DEAR ABBY: Scrapbooks full of memories will be cherished
DEAR ABBY: May I comment about the question from “Unsure in the West” (April 6), who wanted to create scrapbooks out of all the cards and letters she received over the years? My generation (30s) is all about social media. “Unsure” mentioned that all the items she wanted to include were pre-Facebook.
I am a bit old-fashioned (or maybe stubborn) so I don’t do Facebook or Twitter, and I don’t understand the importance of a “hashtag.” I have no idea how to Skype, nor do I pay my bills online.
I think the scrapbook idea is wonderful. There is something special about having tangible items to go along with important milestones and memories.
Even if the gifts themselves don’t strike a chord with her friends, surely the consideration and time she puts into the scrapbooks will make her loved ones realize how important they are to her. I say, proceed with confidence. Your friends are lucky to have you. — L.K. IN THE MIDWEST
DEAR L.K.: Like you, readers overwhelmingly support “Unsure” in her efforts to create scrapbooks of memories for her friends. Read on:
DEAR ABBY: I have also saved cards, letters, wedding photos and pictures of newborns, etc., for several decades. A few years ago, I simply returned them to the people who had sent them. Nearly all of the recipients squealed with delight as they thanked me, having realized I had gifted them with “time capsules” of their lives. Only one friend was offended that I had returned her items. She said she was “appalled” that I didn’t cherish them myself. The joy expressed by the others superseded the angry friend. “Unsure,” return those items to the senders! — LINDA IN INDIANA
DEAR ABBY: I did the same thing with photos. But instead of returning them to the person(s) who gave them to me, I gave them to the children who were pictured in the photos. Others I saved and presented to the now-grown child’s spouse as a wedding gift. So far they have been well-received.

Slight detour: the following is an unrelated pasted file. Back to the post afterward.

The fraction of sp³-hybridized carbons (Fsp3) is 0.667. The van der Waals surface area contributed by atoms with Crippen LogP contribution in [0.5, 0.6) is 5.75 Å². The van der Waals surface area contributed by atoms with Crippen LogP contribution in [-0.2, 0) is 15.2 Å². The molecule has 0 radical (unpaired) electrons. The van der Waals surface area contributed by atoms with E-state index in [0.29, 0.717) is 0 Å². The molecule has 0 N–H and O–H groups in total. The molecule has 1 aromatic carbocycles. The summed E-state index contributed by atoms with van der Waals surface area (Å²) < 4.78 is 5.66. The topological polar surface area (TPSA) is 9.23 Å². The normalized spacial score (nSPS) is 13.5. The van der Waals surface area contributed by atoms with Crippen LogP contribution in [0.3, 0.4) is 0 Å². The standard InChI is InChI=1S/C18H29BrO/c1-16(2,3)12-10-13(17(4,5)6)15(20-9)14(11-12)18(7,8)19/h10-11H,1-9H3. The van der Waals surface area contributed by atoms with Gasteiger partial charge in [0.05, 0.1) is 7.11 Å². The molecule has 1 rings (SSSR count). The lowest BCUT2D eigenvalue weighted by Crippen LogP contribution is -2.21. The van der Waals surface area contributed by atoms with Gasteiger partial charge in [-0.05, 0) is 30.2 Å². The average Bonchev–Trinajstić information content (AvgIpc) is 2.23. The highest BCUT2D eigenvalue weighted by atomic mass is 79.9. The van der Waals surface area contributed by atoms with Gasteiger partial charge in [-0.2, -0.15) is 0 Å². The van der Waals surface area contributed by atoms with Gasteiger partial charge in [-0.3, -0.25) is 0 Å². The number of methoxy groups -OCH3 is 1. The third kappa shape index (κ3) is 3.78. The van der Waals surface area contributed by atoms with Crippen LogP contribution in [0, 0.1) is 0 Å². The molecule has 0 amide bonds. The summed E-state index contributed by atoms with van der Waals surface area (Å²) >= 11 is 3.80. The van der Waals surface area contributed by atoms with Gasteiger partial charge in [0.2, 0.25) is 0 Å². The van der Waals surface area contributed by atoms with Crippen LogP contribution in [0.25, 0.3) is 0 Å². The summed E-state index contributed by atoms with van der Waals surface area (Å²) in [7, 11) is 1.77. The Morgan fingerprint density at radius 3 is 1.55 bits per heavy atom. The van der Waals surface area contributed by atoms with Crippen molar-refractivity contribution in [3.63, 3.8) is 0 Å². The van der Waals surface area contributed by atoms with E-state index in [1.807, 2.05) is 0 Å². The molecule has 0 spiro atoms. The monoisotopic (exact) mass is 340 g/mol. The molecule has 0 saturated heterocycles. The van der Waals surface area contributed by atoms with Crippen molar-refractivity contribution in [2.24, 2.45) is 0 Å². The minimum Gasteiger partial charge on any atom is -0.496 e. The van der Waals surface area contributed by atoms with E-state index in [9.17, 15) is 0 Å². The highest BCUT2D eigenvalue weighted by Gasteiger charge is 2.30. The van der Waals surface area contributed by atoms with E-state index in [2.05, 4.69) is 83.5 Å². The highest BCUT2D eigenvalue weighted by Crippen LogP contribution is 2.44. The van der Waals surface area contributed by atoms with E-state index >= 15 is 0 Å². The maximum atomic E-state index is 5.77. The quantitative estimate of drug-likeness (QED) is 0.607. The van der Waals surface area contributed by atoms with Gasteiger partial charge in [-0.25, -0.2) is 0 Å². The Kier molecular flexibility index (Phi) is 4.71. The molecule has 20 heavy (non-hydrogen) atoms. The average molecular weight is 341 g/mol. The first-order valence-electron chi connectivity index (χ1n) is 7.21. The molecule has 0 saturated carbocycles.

Most people are surprised to learn that I actually kept all these photos of them or their children for so long and appreciated the effort I put into the scrapbooks. — MEMORY KEEPER
DEAR ABBY: I am not a crafter and I’m not very sentimental. I don’t enjoy what I consider clutter. As I’ve grown older, I have done my best to pare down and eliminate things I no longer have use for. I have embraced technology. If “Unsure” were my friend, I would appreciate it more if she scanned anything she wanted to give back to me. Either way, I would probably view the scrapbook or e-book, and then deep-six it after the viewing. It crossed my mind that perhaps “Unsure” is cleaning out, and this is her way of getting rid of her “clutter.” — MAUREEN IN FLORIDA
DEAR ABBY: Yes! Bundle and return the cards and letters with a note about what the correspondence has meant to you over the years. As a young adult, I lived all over the world and frequently wrote my friends and family about my life and what I was experiencing.
Over the last few years I have received bundles from my mother, my sister and a friend — all letters they had hung onto for 20 to 30 years. What a surprise and a joy. Reading these old cards and letters gave me a window into a world that no longer exists, and reminded me of who I was then and what my life was like.
Yes, please give back the correspondence. — MARIANNE IN CALIFORNIA